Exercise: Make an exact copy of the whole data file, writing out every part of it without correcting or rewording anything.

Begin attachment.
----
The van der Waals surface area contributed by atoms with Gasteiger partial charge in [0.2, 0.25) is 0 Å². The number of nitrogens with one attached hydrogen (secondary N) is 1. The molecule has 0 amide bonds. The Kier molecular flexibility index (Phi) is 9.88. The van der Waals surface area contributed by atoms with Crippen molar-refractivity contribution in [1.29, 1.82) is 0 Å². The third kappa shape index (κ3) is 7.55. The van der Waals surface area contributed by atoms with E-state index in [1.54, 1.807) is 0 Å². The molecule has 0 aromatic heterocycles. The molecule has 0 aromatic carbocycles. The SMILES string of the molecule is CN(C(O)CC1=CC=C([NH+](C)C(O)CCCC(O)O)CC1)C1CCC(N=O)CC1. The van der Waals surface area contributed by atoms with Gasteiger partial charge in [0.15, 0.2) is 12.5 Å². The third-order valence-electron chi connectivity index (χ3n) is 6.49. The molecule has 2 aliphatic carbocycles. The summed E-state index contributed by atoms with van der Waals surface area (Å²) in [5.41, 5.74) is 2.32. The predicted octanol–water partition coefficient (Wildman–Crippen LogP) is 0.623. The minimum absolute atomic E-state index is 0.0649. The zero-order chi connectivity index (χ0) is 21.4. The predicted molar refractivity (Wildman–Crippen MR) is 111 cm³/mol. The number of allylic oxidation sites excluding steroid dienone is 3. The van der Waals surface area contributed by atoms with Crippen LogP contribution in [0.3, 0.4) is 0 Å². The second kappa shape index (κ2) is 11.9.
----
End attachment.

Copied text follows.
The van der Waals surface area contributed by atoms with Gasteiger partial charge in [0.2, 0.25) is 0 Å². The number of nitrogens with one attached hydrogen (secondary N) is 1. The molecule has 0 amide bonds. The Kier molecular flexibility index (Phi) is 9.88. The van der Waals surface area contributed by atoms with Crippen molar-refractivity contribution in [1.29, 1.82) is 0 Å². The third kappa shape index (κ3) is 7.55. The van der Waals surface area contributed by atoms with E-state index in [1.54, 1.807) is 0 Å². The molecule has 0 aromatic heterocycles. The molecule has 0 aromatic carbocycles. The SMILES string of the molecule is CN(C(O)CC1=CC=C([NH+](C)C(O)CCCC(O)O)CC1)C1CCC(N=O)CC1. The van der Waals surface area contributed by atoms with Gasteiger partial charge in [0.15, 0.2) is 12.5 Å². The third-order valence-electron chi connectivity index (χ3n) is 6.49. The molecule has 2 aliphatic carbocycles. The summed E-state index contributed by atoms with van der Waals surface area (Å²) in [5.41, 5.74) is 2.32. The predicted octanol–water partition coefficient (Wildman–Crippen LogP) is 0.623. The minimum absolute atomic E-state index is 0.0649. The zero-order chi connectivity index (χ0) is 21.4. The predicted molar refractivity (Wildman–Crippen MR) is 111 cm³/mol. The number of allylic oxidation sites excluding steroid dienone is 3. The van der Waals surface area contributed by atoms with Crippen LogP contribution in [0.3, 0.4) is 0 Å². The second kappa shape index (κ2) is 11.9.